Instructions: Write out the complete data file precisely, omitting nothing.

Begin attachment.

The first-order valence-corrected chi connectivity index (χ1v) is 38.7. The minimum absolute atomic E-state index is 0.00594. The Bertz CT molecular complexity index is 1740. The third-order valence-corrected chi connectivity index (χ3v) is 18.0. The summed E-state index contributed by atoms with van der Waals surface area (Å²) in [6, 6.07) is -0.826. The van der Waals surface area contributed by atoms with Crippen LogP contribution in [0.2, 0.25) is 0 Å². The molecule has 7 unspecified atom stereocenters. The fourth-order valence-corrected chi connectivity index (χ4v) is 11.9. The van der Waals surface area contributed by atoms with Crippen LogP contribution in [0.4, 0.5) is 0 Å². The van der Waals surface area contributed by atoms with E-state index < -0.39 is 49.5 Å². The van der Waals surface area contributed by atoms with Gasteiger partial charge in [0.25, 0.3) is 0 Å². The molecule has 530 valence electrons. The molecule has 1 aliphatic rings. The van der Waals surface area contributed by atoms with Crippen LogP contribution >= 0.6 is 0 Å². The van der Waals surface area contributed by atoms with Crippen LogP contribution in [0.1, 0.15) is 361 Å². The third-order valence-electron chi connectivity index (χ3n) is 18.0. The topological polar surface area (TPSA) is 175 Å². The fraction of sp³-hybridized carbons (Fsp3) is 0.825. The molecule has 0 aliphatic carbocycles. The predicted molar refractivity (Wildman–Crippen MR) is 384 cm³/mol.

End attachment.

The first-order valence-corrected chi connectivity index (χ1v) is 38.7. The minimum absolute atomic E-state index is 0.00594. The Bertz CT molecular complexity index is 1740. The third-order valence-corrected chi connectivity index (χ3v) is 18.0. The summed E-state index contributed by atoms with van der Waals surface area (Å²) in [6, 6.07) is -0.826. The van der Waals surface area contributed by atoms with Crippen LogP contribution in [0.2, 0.25) is 0 Å². The molecule has 7 unspecified atom stereocenters. The fourth-order valence-corrected chi connectivity index (χ4v) is 11.9. The van der Waals surface area contributed by atoms with Crippen LogP contribution in [0.4, 0.5) is 0 Å². The van der Waals surface area contributed by atoms with E-state index < -0.39 is 49.5 Å². The van der Waals surface area contributed by atoms with Gasteiger partial charge in [0.25, 0.3) is 0 Å². The molecule has 530 valence electrons. The molecule has 1 aliphatic rings. The van der Waals surface area contributed by atoms with Crippen LogP contribution >= 0.6 is 0 Å². The van der Waals surface area contributed by atoms with Crippen LogP contribution in [0.1, 0.15) is 361 Å². The third-order valence-electron chi connectivity index (χ3n) is 18.0. The topological polar surface area (TPSA) is 175 Å². The fraction of sp³-hybridized carbons (Fsp3) is 0.825. The molecule has 0 aliphatic carbocycles. The predicted molar refractivity (Wildman–Crippen MR) is 384 cm³/mol.